Cremation practiced at times by the Greeks and others also testifies in some ways to the futility of the cycle–we began as nothing and return to nothing.

**Clement notes some similarity between this concept of “immobility” and Orthodox ascesis. Many monastic fathers speak of “stillness of heart” and “remaining in your cell.” Again, Clement acknowledges the complexity of the topic and the need to emphasize that sometimes the differences are not of “kind” but of degree & orientation.

^The idea being not something arbitrary but something playful and in flux, compared to the stability of the heavenly realms.

Hannah Arendt’s “Imperialism”

This is a short, very dense, sometimes erratic, but mostly very insightful book on a topic that has a lot of heavy hitters in the field.

Briefly, the negatives:

  • I agree that imperialism had mostly negative effects for all concerned, but I don’t agree that it was 100% negative in every way. Arendt mentions nothing positive. To be fair, she did not set out to write the definitive treatment of the subject.
  • She strongly links the rise of imperialism with the political rise of the middle and upper-middle class early in the book. Both happened at the same time, but it seemed to me to assume the cause and effect link rather than prove it. I am definitely intrigued by the argument, but must have missed something.

Her strengths far outweigh the negatives. Among her arguments:

  • Imperialism (which does not involve consent) by governments based on consent of the governed is bound to result in disaster.

The contradictions and hypocrisy will force governments into a quandary. To maintain control, they must employ people who have no real respect for the political process. Power, and ‘the Game’ become the only justifying forces. Thus, abuses of power would be very likely, which make control over the areas all the more difficult.

  • If you don’t want to go this route, than you have to go the route of the non-sensical double standard. So, the French called the Algerians “Brothers and Subjects.” So. . . which is it?

Imagine never knowing about a great party going on somewhere.  You don’t miss it because you didn’t even know about it, and even if you did, you never have any inkling of attending.  But now imagine being invited to this party.  How exciting!  Except when you get there you discover that various rooms, foods, and activities are all off limits to you, while available for others.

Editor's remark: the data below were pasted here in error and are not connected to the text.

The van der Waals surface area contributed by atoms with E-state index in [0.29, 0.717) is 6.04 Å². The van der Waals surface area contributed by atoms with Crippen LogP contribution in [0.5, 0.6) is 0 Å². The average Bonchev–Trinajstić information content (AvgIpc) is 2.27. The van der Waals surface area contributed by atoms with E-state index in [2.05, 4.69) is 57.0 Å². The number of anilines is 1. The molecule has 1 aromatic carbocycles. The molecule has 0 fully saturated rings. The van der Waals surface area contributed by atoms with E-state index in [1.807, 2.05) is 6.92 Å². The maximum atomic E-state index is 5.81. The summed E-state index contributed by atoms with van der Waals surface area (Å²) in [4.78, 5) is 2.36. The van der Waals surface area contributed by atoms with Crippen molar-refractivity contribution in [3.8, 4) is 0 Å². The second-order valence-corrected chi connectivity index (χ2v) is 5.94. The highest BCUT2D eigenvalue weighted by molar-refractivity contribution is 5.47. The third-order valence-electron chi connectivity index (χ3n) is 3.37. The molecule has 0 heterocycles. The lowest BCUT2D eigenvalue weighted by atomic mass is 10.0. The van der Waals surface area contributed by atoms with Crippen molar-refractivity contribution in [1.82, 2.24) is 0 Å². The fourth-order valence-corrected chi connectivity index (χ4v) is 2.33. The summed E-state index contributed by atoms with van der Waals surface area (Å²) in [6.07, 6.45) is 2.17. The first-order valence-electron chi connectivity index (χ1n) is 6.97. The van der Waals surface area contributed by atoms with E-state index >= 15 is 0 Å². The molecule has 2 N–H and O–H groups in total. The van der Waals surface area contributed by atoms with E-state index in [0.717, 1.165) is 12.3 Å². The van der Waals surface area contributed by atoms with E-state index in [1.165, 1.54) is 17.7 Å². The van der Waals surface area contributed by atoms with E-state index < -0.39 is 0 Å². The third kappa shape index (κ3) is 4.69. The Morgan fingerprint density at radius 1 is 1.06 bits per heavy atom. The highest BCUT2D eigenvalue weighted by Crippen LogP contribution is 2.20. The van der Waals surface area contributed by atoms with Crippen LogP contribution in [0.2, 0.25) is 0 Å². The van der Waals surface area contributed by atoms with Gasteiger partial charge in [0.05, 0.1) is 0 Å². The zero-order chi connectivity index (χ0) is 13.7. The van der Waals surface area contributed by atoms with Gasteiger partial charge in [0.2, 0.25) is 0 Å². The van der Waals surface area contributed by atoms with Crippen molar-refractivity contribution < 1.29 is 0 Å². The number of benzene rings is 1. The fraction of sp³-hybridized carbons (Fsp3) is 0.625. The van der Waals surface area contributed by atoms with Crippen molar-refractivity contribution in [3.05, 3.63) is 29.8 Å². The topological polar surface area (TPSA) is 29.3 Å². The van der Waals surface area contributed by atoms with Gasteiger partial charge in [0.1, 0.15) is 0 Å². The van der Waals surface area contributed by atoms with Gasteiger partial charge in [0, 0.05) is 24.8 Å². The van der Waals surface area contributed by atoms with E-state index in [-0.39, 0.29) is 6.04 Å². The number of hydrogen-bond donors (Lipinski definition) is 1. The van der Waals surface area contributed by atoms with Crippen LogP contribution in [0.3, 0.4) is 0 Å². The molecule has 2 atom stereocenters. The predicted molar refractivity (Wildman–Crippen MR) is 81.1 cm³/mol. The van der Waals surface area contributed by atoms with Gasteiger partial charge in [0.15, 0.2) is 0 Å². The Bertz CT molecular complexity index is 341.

Which is worse?  To my mind, the answer is the latter, and this was and is the central problem of imperialism.

Her basic theme through the book is that imperialism quickly became a ‘this is going to hurt me more than you’ venture for Europe in the late 19th century.  It created a split personality for involved nations, and it led to ideologies of expansion, with power at its root. So it is no coincidence that the all-encompassing theories of Social-Darwinism, Communism, Neitzche, Anarchism make their mark during this time. Arendt argues that imperialism did benefit Europe economically. But even this, she argues, is dangerous. Economic power, like tyranny, has no real limitations. So–it is fools gold, for without limits a things cannot have definition, and without some kind of definition, it can have no real meaning. Some recent scholarship argues it was worse than that -imperialism did not profit even the dominant countries, however much certain individuals (like Cecil Rhodes) benefitted.

  • This focus on power and expansion would naturally lead to a clash and mutual destruction, i.e. the two World Wars.

 

  • Imperialism heightened focus on race, and a focus on race would inevitably destroy the concept of nations and human rights. There is no ‘humanity’ in racial ideology. With race such a vague concept, groups dominated by racial thinking will inevitably be rootless and continually need more ‘living space.’

I think her overall theme is that imperialism separated Europe (and America to a lesser extent) from the confines of reality. The natural limitations of creation prevent us from allowing our bad tendencies to have too much free reign.

On page 89 she has great quote, one that I don’t fully grasp but would like to one day:

“Legends [rooted in facts, which give us a sense of responsibility] attract the very best of our times, just as ideologies attract the average, and the whispered tales of gruesome secret powers behind the scenes attract the very worst.”

 

Dave

The Eye of the Storm